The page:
You have backgrounds in both music and education -- in which door did you step through first, professionally?
I was genetically predisposed to education. My grandmother was an elementary school principal at a time when it was unusual for a woman to do that. My father and mother were both educators. My sister was a dancer, but then taught at the American Ballet Theatre, and later in south Florida. So music was a... pleasant thing.
After college I got a job at Carnegie Hall -- this was in 1968 or 1969. At the time, it was run by 9 people, and I lucked into a job as an assistant. After close to a year there, I was told, you’ve worked less than a year here, so you get one week of leave. I was in shock -- “What!?!” -- after years of long vacations.
So I got a Master of Arts in Education, and taught at 2 different middle schools. I remember there was an 11-year-old [named Jason, whom I failed], and... after I talked with him, I wrote a note to his parents that said, “Jason says that neither you or he cares if he fails music.” And I never heard back from him or his parents. It was hard for me to teach in a place where music wasn’t as important as math and as important as I thought it was.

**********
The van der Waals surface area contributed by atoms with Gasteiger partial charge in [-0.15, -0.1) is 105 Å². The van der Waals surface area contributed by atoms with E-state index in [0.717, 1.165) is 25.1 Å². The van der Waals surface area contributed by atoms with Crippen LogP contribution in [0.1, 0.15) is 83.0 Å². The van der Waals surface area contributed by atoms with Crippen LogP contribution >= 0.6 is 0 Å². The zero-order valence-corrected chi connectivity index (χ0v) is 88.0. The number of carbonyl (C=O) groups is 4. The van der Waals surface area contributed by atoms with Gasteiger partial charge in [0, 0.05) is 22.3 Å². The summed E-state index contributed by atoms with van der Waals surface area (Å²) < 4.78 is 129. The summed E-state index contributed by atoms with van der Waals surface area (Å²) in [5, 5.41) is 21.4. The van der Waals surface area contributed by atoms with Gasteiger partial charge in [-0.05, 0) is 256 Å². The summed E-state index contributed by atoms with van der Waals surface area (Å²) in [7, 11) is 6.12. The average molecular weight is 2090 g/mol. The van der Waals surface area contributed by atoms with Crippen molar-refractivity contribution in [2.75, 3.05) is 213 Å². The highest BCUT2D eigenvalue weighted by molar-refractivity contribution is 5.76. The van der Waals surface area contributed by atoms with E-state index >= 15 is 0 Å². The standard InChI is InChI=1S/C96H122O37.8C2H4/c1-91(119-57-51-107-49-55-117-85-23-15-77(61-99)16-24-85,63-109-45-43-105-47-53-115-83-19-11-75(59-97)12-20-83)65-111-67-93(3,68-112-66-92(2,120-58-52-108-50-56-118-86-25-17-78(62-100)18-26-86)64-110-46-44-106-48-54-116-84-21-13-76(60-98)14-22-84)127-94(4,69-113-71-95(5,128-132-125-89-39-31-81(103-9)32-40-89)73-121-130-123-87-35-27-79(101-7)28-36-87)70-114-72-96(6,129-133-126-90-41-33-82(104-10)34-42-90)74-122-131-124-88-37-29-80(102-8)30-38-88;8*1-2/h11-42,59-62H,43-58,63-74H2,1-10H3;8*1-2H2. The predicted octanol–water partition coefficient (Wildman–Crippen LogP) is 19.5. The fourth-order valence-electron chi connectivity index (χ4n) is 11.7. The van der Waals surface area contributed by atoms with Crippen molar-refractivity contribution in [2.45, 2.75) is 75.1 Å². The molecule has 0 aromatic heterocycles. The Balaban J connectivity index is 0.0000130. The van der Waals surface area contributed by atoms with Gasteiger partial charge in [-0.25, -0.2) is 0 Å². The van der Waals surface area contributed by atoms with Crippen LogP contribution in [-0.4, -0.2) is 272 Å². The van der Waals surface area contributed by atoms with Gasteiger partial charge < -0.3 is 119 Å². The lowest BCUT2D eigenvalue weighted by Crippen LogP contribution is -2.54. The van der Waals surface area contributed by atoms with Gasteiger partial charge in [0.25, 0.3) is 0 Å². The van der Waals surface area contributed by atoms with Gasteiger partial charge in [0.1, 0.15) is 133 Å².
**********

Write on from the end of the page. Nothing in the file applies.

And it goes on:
I heard there was a program at Cornell to teach Chinese, Japanese, and Korean, a la the Monterrey Language program, to teach those languages in a year. I never worked so hard in my life, but in 12 months I could read Chinese. Then I got an MA in Chinese Literature. I liked Japanese, too. I had majored in Japanese studies, so went back and worked on a dissertation.
I’d had one child, but wanted another child, but I was heading west [to Asia] while Stephen was going in the other direction [east, to Europe]. So I got back into music.
We had a no TV rule in our house, but a friend gave us a copy of “The Red Balloon,” and [my son] Basil loved it -- every time he got a balloon, he’d let it go because he thought it would follow him. So I thought it was OK to let him watch the ABT version of “The Nutcracker” with Mikhail Baryshnikov. Then I got other copies.